There are two holidays this month that should not pass by unnoticed: Martin Luther King Day, Jan. 21, and Kansas Day Jan. 26.
Although at face value they seem very different, in truth they are not. Both holidays mirror Americans’ fierce pride in their country, patriotism, independence and belief in freedom of speech.
Kansas was born of persistent emigrants, from the Swedish settlers near Lindsborg, Exodusters thru Quindaro and Topeka, and over-the-trail settlers who settled near Gardner, where the trails divide.
Freedom, and the right to free and independent expression, was important to all.
Kansas’ trip thru history has not always been amicable. During the Civil War, this area was dubbed “Bleeding Kansas” and tent cities would pop up over night between Edgerton and Gardner as slavery and anti-slavery settlements came and went.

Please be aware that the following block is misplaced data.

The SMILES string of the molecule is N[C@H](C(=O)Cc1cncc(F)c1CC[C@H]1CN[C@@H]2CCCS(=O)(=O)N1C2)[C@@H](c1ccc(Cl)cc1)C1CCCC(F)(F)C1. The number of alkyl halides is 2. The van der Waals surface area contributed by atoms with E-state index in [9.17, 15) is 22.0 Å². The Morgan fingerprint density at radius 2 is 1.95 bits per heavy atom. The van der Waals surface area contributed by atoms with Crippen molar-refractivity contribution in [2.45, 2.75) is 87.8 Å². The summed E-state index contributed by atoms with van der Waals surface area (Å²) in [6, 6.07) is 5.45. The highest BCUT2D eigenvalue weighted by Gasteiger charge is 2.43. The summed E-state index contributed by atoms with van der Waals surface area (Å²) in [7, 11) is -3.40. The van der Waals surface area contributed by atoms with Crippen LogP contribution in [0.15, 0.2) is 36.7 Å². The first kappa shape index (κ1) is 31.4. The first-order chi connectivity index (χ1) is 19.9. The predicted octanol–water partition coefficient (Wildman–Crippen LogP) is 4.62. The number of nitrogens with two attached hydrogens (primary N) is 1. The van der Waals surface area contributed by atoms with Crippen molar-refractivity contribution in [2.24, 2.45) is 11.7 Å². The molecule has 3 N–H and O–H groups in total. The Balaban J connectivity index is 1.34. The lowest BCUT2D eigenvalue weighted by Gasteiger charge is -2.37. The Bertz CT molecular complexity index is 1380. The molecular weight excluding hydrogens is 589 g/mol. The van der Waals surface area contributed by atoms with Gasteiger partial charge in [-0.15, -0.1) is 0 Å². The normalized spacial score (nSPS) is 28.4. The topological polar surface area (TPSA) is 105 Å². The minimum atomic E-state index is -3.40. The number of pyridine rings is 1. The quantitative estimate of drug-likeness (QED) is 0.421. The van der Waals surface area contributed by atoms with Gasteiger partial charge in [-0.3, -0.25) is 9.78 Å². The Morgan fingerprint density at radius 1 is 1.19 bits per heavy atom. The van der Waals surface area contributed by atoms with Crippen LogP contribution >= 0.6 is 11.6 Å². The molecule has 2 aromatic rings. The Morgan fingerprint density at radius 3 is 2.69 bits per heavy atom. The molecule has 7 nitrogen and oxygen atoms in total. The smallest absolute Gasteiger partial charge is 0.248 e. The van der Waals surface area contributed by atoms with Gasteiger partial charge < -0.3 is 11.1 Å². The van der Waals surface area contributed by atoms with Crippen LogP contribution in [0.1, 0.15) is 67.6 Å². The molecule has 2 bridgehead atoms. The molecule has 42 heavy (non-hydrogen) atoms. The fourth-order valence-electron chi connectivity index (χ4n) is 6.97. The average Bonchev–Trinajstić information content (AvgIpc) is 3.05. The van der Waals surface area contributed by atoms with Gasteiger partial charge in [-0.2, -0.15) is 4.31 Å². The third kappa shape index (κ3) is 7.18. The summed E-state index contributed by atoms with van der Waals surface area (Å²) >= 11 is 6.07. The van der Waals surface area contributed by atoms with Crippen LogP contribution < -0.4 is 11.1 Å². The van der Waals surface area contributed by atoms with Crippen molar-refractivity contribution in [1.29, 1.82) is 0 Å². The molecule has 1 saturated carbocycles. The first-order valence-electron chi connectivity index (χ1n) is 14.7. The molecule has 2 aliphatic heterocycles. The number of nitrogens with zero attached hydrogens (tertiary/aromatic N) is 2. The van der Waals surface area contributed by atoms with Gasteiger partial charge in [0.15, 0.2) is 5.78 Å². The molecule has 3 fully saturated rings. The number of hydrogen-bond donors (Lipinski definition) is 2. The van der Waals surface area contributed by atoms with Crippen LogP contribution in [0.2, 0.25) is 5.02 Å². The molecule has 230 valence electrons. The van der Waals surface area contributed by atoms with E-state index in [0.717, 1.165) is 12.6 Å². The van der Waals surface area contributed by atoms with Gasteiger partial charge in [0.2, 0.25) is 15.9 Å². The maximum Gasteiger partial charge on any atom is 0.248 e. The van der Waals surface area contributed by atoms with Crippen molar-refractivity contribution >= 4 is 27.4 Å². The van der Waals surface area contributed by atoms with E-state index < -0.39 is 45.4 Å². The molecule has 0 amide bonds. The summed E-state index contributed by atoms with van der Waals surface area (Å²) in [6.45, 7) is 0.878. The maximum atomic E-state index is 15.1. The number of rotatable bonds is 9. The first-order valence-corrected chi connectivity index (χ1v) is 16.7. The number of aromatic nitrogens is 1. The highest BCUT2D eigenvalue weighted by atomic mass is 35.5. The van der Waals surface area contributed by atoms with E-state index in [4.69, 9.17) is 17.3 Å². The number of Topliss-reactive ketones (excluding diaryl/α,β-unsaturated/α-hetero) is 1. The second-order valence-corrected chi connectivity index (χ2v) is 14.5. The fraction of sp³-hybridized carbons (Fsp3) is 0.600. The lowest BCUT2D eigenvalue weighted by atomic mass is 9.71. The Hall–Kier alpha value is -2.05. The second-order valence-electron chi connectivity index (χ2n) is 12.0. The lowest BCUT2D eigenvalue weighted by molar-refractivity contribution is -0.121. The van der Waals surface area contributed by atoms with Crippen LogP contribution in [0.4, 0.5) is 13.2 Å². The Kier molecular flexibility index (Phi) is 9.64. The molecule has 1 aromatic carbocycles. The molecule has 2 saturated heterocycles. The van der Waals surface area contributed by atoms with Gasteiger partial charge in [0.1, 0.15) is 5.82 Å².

Through the years, different cultural and ethnic groups have come and gone: Asians, Hispanics, Africans. Each time the groups have passed like a wave over the land before settling in and becoming part of the landscape.
Each group has brought with it strengths and weaknesses.
Martin Luther King day has been officially observed in all states since 2000. King was assassinated in 1968, and President Ronald Reagan signed it into law in 1983. King was active in the Civil Rights Movement which protested racial discrimination.
The first Kansas Day was celebrated more than 142 years ago, and the state has seen massive changes: population, technology, agriculture.
But one thing that has remained the same is the state’s deep patriotism and pride. Let’s celebrate it.